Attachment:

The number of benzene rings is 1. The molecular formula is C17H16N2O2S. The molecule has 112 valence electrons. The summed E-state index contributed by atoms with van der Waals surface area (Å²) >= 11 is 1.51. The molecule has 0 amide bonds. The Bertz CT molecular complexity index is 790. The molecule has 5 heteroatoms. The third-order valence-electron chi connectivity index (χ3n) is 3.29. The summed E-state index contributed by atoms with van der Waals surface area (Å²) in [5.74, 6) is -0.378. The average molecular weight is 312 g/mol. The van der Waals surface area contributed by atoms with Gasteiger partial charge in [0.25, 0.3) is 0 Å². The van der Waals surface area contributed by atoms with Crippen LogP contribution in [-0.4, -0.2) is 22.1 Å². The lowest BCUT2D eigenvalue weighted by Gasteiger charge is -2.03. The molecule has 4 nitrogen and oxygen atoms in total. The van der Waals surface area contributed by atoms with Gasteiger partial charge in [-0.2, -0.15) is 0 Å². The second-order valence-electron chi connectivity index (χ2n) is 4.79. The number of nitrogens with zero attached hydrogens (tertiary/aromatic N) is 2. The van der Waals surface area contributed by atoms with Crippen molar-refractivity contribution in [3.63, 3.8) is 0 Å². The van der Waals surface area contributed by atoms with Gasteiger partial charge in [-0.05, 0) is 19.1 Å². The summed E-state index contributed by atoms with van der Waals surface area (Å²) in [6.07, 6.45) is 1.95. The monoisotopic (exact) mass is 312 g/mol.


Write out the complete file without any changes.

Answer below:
The number of benzene rings is 1. The molecular formula is C17H16N2O2S. The molecule has 112 valence electrons. The summed E-state index contributed by atoms with van der Waals surface area (Å²) >= 11 is 1.51. The molecule has 0 amide bonds. The Bertz CT molecular complexity index is 790. The molecule has 5 heteroatoms. The third-order valence-electron chi connectivity index (χ3n) is 3.29. The summed E-state index contributed by atoms with van der Waals surface area (Å²) in [5.74, 6) is -0.378. The average molecular weight is 312 g/mol. The van der Waals surface area contributed by atoms with Gasteiger partial charge in [0.25, 0.3) is 0 Å². The van der Waals surface area contributed by atoms with Crippen LogP contribution in [-0.4, -0.2) is 22.1 Å². The lowest BCUT2D eigenvalue weighted by Gasteiger charge is -2.03. The molecule has 4 nitrogen and oxygen atoms in total. The van der Waals surface area contributed by atoms with Gasteiger partial charge in [-0.2, -0.15) is 0 Å². The second-order valence-electron chi connectivity index (χ2n) is 4.79. The number of nitrogens with zero attached hydrogens (tertiary/aromatic N) is 2. The van der Waals surface area contributed by atoms with Crippen molar-refractivity contribution in [3.63, 3.8) is 0 Å². The van der Waals surface area contributed by atoms with Gasteiger partial charge in [-0.05, 0) is 19.1 Å². The summed E-state index contributed by atoms with van der Waals surface area (Å²) in [6.07, 6.45) is 1.95. The monoisotopic (exact) mass is 312 g/mol.